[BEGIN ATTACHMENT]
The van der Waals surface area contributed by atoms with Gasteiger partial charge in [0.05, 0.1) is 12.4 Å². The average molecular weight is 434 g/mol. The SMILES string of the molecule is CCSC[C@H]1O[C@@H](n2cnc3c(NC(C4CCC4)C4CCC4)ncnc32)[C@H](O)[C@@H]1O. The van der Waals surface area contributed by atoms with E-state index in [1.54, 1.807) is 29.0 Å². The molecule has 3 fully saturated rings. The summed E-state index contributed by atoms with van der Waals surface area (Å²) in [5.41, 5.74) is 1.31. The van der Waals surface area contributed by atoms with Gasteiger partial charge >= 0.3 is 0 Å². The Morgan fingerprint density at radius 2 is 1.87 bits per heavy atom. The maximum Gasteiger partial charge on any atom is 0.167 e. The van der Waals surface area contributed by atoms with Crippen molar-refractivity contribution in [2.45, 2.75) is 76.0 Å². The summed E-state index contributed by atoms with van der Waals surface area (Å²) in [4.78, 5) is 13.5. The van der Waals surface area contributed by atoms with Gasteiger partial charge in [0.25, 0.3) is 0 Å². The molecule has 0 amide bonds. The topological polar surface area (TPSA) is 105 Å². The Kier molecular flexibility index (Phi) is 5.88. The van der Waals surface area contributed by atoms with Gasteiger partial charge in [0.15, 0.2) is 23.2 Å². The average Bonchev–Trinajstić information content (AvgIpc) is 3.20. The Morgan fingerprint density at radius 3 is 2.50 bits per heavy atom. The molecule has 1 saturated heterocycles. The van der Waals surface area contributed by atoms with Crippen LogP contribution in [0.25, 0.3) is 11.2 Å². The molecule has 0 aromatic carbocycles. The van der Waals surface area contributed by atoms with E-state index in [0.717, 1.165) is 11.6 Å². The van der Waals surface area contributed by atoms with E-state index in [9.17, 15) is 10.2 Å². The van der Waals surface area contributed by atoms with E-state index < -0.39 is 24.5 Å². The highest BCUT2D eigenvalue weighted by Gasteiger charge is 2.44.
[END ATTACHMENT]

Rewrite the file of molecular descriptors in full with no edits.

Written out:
The van der Waals surface area contributed by atoms with Gasteiger partial charge in [0.05, 0.1) is 12.4 Å². The average molecular weight is 434 g/mol. The SMILES string of the molecule is CCSC[C@H]1O[C@@H](n2cnc3c(NC(C4CCC4)C4CCC4)ncnc32)[C@H](O)[C@@H]1O. The van der Waals surface area contributed by atoms with E-state index in [1.54, 1.807) is 29.0 Å². The molecule has 3 fully saturated rings. The summed E-state index contributed by atoms with van der Waals surface area (Å²) in [5.41, 5.74) is 1.31. The van der Waals surface area contributed by atoms with Gasteiger partial charge >= 0.3 is 0 Å². The Morgan fingerprint density at radius 2 is 1.87 bits per heavy atom. The maximum Gasteiger partial charge on any atom is 0.167 e. The van der Waals surface area contributed by atoms with Crippen molar-refractivity contribution in [2.45, 2.75) is 76.0 Å². The summed E-state index contributed by atoms with van der Waals surface area (Å²) in [4.78, 5) is 13.5. The van der Waals surface area contributed by atoms with Gasteiger partial charge in [0.25, 0.3) is 0 Å². The molecule has 0 amide bonds. The topological polar surface area (TPSA) is 105 Å². The Kier molecular flexibility index (Phi) is 5.88. The van der Waals surface area contributed by atoms with Gasteiger partial charge in [0.15, 0.2) is 23.2 Å². The average Bonchev–Trinajstić information content (AvgIpc) is 3.20. The Morgan fingerprint density at radius 3 is 2.50 bits per heavy atom. The molecule has 1 saturated heterocycles. The van der Waals surface area contributed by atoms with Crippen LogP contribution in [0.25, 0.3) is 11.2 Å². The molecule has 0 aromatic carbocycles. The van der Waals surface area contributed by atoms with E-state index in [0.717, 1.165) is 11.6 Å². The van der Waals surface area contributed by atoms with E-state index in [9.17, 15) is 10.2 Å². The van der Waals surface area contributed by atoms with E-state index < -0.39 is 24.5 Å². The highest BCUT2D eigenvalue weighted by Gasteiger charge is 2.44.